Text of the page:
The small ring-embedded walnut-shaped moon, Pan, coasts along in this movie clip from Cassini.
The movie begins with Pan (28 kilometers, 17 miles across) and the rings against the night side of Saturn. Cassini stays fixed on Pan as the moon heads toward the outside edge, or ansa, of the Encke gap (325 kilometers, 200 miles wide) in which it orbits. Saturnís dark shadow is seen stretching across the middle of the ringplane. Midway through the sequence, the far side of the rings emerges from behind the planet but eventually is completely darkened by Saturn's shadow.
The small, bright moving object that appears from lower left near the end of the sequence is a bright background star.
The 40 images in this movie were taken in visible light with the narrow angle camera on April 29, 2006 from a distance of approximately 209,000 kilometers (130,000 miles) from Pan. The image scale is approximately 1 kilometer (0.6 miles) per pixel.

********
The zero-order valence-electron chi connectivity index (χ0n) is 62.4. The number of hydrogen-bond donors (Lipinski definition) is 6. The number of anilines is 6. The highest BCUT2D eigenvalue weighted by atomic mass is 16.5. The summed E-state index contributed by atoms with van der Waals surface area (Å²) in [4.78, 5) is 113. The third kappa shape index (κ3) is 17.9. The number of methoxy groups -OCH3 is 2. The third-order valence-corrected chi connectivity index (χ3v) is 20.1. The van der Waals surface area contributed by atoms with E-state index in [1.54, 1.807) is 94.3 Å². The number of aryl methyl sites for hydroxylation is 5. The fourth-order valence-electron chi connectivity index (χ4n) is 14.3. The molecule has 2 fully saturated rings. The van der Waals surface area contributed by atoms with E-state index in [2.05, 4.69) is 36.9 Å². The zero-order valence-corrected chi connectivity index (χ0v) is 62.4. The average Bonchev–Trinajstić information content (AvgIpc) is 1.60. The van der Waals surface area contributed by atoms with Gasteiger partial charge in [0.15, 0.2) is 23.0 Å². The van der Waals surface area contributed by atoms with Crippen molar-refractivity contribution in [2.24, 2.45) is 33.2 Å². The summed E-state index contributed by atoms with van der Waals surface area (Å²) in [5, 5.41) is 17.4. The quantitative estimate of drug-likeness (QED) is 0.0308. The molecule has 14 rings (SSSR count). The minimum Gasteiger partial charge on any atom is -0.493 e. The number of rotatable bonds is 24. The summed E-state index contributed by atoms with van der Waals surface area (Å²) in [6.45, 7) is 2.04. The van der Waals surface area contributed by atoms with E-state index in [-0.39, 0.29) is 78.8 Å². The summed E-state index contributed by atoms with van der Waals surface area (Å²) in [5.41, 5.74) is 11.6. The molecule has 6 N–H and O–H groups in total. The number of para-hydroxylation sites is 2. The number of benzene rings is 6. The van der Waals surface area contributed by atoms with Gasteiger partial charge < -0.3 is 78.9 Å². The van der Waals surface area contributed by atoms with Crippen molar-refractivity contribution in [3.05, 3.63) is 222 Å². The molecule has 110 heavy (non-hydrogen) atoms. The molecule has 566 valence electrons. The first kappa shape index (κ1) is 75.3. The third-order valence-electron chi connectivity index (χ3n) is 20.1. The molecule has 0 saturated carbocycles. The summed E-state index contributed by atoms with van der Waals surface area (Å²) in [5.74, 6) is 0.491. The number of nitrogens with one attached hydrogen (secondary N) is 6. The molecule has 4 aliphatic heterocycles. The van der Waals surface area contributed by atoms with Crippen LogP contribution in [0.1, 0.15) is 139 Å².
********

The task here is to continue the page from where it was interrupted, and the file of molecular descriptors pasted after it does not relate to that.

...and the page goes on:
The Cassini-Huygens mission is a cooperative project of NASA, the European Space Agency and the Italian Space Agency. The Jet Propulsion Laboratory, a division of the California Institute of Technology in Pasadena, manages the Cassini-Huygens mission for NASA's Science Mission Directorate, Washington, D.C. The imaging team consists of scientists from the US, England, France, and Germany. The imaging operations center and team lead (Dr. C. Porco) are based at the Space Science Institute in Boulder, Colo.